Are High-Tech At-Home Composters Actually Beneficial?

Innovative devices promise to make composting mess- and odour-free, but are they worth the price?

I hide my compost bin in my freezer. I banish it to that frozen tundra—crowded with pizzas, microwave dinners and freezer-burned chicken—to keep food scraps out of my garbage and avoid the nasty smells and fruit flies that can accompany organic waste. I thought this was next-level at-home composting, but then I tried Tero.

Designed by Canadian entrepreneurs Elizabeth Coulombe and Valérie Laliberté, Tero is an award-winning countertop food recycler. The device is similar to a composter but instead of facilitating decomposition, it dehydrates and grinds vegetable peels and dinner leftovers into ready-to-use fertilizer overnight.

In 2019, Canadians sent more than 4.8 million tonnes of organic waste for processing, slightly more than 37 times the weight of the CN Tower. In fact, Canadian households produce more food waste per capita (79 kilograms) than our American neighbours (59). And with everyone spending more time at home during the pandemic, levels have increased.

Composting is an essential way to reduce the amount of waste going into landfills, which generate nearly a quarter of Canada’s methane emissions, a greenhouse gas driving the climate crisis. I’m one of the 90 percent of Canadians who has access to curbside or drop-off organics management programs. Composting, however, does not appear to be a popular option among all Canadians. A Tero survey found that only 45 percent of respondents compost at all, citing concerns like bugs, odours and a general lack of knowledge about the process.

(Related: How to Freeze Fresh Foods to Prevent Waste)

Beyond making food waste useful again, at-home composters can offer home gardeners and plant parents a natural alternative to chemical fertilizers, which pollute lakes and rivers. For me, at-home composting is great because it feels like an active way to reduce my ecological footprint amid a climate catastrophe that often feels overwhelming. With British Columbia experiencing wildfires, atmospheric rivers, landslides and more, Julia Payson, executive director of the Canadian Mental Health Association in Vernon, B.C., has seen a rise in the stress people experience around climate change, a phenomenon known as “eco-anxiety.” And while individual actions aren’t enough to curb eco-anxiety—as Payson notes, climate change is not an individual problem—engaging in at-home composting or going plastic-free “are things that people have within the realm of their control,” she says. “They will often use them as first steps.”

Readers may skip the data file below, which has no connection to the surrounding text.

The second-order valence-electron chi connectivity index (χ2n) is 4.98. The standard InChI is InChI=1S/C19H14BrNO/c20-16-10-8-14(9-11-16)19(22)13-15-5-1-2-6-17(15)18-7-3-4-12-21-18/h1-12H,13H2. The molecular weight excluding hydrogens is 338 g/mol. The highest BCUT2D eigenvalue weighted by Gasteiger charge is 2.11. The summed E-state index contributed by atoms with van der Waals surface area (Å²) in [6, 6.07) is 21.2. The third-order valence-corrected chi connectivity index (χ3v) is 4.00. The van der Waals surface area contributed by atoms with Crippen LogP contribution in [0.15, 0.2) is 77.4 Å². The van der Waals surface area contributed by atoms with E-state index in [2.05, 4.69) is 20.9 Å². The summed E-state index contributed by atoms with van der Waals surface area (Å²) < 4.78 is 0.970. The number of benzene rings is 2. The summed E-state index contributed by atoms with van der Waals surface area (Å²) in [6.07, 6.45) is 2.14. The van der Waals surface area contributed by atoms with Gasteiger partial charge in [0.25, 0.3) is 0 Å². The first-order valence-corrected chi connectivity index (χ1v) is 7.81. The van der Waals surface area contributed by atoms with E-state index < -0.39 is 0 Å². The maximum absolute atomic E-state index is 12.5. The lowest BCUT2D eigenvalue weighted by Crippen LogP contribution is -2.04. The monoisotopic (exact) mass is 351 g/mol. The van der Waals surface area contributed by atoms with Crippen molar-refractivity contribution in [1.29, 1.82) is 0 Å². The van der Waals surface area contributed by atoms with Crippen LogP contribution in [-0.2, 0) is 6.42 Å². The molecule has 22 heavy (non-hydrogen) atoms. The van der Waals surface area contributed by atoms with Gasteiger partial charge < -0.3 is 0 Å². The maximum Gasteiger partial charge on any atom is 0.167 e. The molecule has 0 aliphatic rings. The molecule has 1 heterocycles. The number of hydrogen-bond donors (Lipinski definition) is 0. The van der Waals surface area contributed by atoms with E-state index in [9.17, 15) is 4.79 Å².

Like many home-based hobbies, gardening and composting saw a boost in popularity during the pandemic. After their 2019 Kickstarter campaign raised more than $1.75 million and their prototype won, Coulombe and Laliberté capitalized off this rising interest and launched Tero in September 2021.

“You don’t have to live with all the bad things with the normal compost,” Coulombe told me, explaining why it was important for them to develop a product that eliminates smells and is attractive and easy to use.

After using Tero for a few months, I can confirm that this device makes composting as simple as pressing a button. In a matter of hours (typically three to eight), Tero efficiently, albeit somewhat noisily, turned banana peels, coffee grounds and discarded vegetables into about a cup of dry, odour-free, soil-like grounds full of organic nutrients. I then added the mixture to my many, many houseplants. And they seemed to like it.

At-home composters that turn waste into garden-ready fertilizer, such as outdoor composters or work compost bins, vary in design and cost. But starting at $595, Tero’s price is steep. While it worked well and made me more conscious about the harmful impact of chemical fertilizers and what I put into my green bin, I plan to stick with my freezer bin and municipal program and purchasing organic fertilizer. This way, I can still keep my food waste out of the trash, and though it may not be homemade, my plants will continue to eat organic.

Next: 10 Easy Ways to Cut Down on Food Waste in the Kitchen